"Bill said to me, 'Here's the moral of the story. I can let Lewis Tillman play. He'll do a good job. But if you want to stay on the team, you've got to decide to get motivated.’
“That's the year I was 32, and became the oldest back at the time to gain over 1,000 yards. Bill would walk by me at practice and say, 'Ooo, that dog, he wants to hunt today.' He was great at pushing people's buttons to get them to play harder."
Those buttons pushed Anderson into a time machine that took him back to his days in St. Louis. He carried 325 times, piled up 1,023 rushing yards and ran for 14 touchdowns, second in the NFL that season.
A year later he shared the load with rookie No. 1 draft pick Rodney Hampton but still carried 225 times for 784 yards and 11 touchdowns before Hampton injured his shin in the playoffs and the ball was handed to Anderson despite the fact he had the wrong pants on.
Inexplicably, Anderson had put on his practice pants rather than his game pants for the Giants’ divisional playoff game against the Chicago Bears, sporting an ill-fitting look that had his teammates in stiches. When Hampton went down, Anderson recalled, “The first thing that came to mind was I got the wrong pants on. But it didn’t matter what I had on.’’
He rushed 21 times for 80 yards as the Giants routed Chicago and two weeks later Anderson’s crowning career moment arrived in Tampa.
On January 27, 1991, the Giants would defeat the heavily favored Buffalo Bills, 20-19, to win Super Bowl XXV. One of the key elements was the pounding ball-control offense provided by Anderson, who rushed for 102 yards and a touchdown on 21 carries.
“It was like James Brown reappearing at the Apollo Theatre,’’ Giants’ teammate Leonard Marshall recalled of Anderson’s resurrection. “Everybody thought he couldn’t do it but he made his comeback. The guy is steadily rolling on.’’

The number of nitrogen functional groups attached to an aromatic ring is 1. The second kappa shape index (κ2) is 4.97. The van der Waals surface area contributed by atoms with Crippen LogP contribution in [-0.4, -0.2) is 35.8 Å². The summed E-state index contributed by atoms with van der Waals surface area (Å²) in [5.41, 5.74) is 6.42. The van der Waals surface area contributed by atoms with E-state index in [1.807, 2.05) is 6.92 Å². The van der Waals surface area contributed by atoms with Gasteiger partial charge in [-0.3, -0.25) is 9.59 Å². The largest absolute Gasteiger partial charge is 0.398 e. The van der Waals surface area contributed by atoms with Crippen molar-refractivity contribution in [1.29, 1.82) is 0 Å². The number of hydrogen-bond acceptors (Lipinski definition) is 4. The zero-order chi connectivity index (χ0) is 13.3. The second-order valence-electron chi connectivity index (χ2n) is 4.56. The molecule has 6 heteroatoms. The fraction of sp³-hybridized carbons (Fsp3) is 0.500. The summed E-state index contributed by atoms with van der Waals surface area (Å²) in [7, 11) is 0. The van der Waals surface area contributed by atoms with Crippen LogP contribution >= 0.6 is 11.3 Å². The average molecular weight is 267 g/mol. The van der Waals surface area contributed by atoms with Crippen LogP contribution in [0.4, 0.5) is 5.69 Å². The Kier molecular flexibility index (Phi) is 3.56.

For years Anderson told friends and teammates his destiny was to win the Super Bowl back in his home state of Florida. He missed that chance when the Giants were upset by the Los Angeles Rams in the NFC divisional playoffs a year earlier when the Super Bowl was to be played in Miami but he got a second chance a year later and walked away not only with a champion’s ring but the Super Bowl XXV MVP one year after being named 1989 Comeback Player of the Year.
“It was a perfect ending,’’ Anderson said. “My career had turned around.’’
Ottis Anderson had remade himself from the explosive speed runner he’d been in St. Louis into a pounding workhorse piling up yards inside the tackles and becoming one of the game’s most proficient short yardage and goal line runners.
After Super Bowl XXV, Parcells said of Anderson, “I was calling him Elvis Presley on his comeback. You know, ‘can you still do it? I think he probably had some apprehension. When you don't do it for two or three years, you have to wonder. It's a natural thing. But he should go to Canton. He's got too many pelts on the wall.''
Ottis Anderson played two more seasons as a backup before retiring in 1993. As Parcells said, by then he’d put many pelts on the wall. They haven’t yet been enough to get him to Canton but the numbers speak loudly that he is a forgotten Hall of Fame candidate and most certainly a deserving one.